Matias Faldbakken sits among a select group of artists working at a certain crux of politically-critical work and a unique sense of material-based composition. Crossing signifiers from the domestic and lifestyle commodities with the rough elements of building construction (cement, tile, nylon rope), Faldbakken’s work investigates the application and representation of force, often with disturbing contextual undertones. This notion sits at the core of Europe is Balding, his new exhibition of work at Paul Cooper Gallery in Chelsea.
Long interested in conflations of sculptural tradition with everyday commodities and uncommon art materials, Faldbakken’s show here draws on the domestic as a container for conceptions of decay and degradation. At its core is a video work of the same title, playing at the center of an immense home entertainment center that has been completely covered over in ceramic flooring tiles. The video subject speaks through a voice transformer, akin to those presented in television documentaries, yet their voice has been warped to incomprehensibility. Combined with its surrounding structure, the work constantly withholds a concrete meaning, leaving only confounding amalgamations of physical structures and video elements that feel more like containers than expressive elements.
Elsewhere, Faldbakken is showing similarly-tiled pieces, covering over car dashboards, mufflers and wooden pallets. The presentation of these pieces, expressly utilitarian objects, crusted over with a domestic signifier in a manner akin to rust or barnacles, presents a sense of abstracted decay, as if these objects had crusted over with accumulated domestic material. These fossilized objects, resting within the gallery space, imply a certain sense of the obsolete, both in their aesthetic and utilitarian bounds, outdated styles of tile accumulating on the elements of a transportation technology whose use has become tightly linked with global climate crisis.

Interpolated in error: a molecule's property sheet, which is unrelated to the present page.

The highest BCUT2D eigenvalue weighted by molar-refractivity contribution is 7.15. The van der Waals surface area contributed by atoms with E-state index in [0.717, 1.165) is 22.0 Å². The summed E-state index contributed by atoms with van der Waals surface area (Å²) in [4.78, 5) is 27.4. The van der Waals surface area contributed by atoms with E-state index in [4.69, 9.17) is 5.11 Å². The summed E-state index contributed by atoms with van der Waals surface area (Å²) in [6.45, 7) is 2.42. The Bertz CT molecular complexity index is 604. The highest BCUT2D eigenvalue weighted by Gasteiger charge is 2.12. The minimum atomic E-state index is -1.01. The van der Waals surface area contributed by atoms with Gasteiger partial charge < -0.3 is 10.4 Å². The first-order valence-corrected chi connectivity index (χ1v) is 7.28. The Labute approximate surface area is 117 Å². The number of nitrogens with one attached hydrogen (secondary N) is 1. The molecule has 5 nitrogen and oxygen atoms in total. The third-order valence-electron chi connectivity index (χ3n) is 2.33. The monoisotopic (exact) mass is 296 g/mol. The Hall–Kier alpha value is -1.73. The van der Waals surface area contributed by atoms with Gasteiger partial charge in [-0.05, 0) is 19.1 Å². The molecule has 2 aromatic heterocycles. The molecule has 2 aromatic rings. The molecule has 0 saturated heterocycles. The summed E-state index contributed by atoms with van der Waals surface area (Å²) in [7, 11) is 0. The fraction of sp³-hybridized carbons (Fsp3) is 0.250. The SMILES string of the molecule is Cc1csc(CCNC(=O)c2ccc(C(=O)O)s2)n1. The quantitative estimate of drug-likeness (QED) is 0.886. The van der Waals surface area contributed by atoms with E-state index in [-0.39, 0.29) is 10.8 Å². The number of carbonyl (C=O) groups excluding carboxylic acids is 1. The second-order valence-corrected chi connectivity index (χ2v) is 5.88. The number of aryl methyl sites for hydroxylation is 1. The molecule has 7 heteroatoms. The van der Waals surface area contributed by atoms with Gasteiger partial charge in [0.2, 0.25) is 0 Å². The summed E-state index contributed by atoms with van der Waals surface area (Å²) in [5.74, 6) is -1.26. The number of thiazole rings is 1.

Perhaps this decay of both meaning and use is what makes Faldbakken’s work seem so immediately embedded in the present, representing the underlying power struggles and social flux embedded in modern politics and institutional structure as explicit amalgamations. As he mimics and parodies the physical and digital imagery of the modern landscape, Faldbakken’s deliberately heavy-handed abstraction of these forms leaves the viewer contending with both their original uses, and the future conditions for these objects. The implications are ominous, hinting at scenes of cultural decay and societal breakdown reflected in the objects of the everyday.
Europe is Balding closes on March 19th.
— D. Creahan
Matias Faldbakken: Europe is Balding [Paula Cooper Gallery]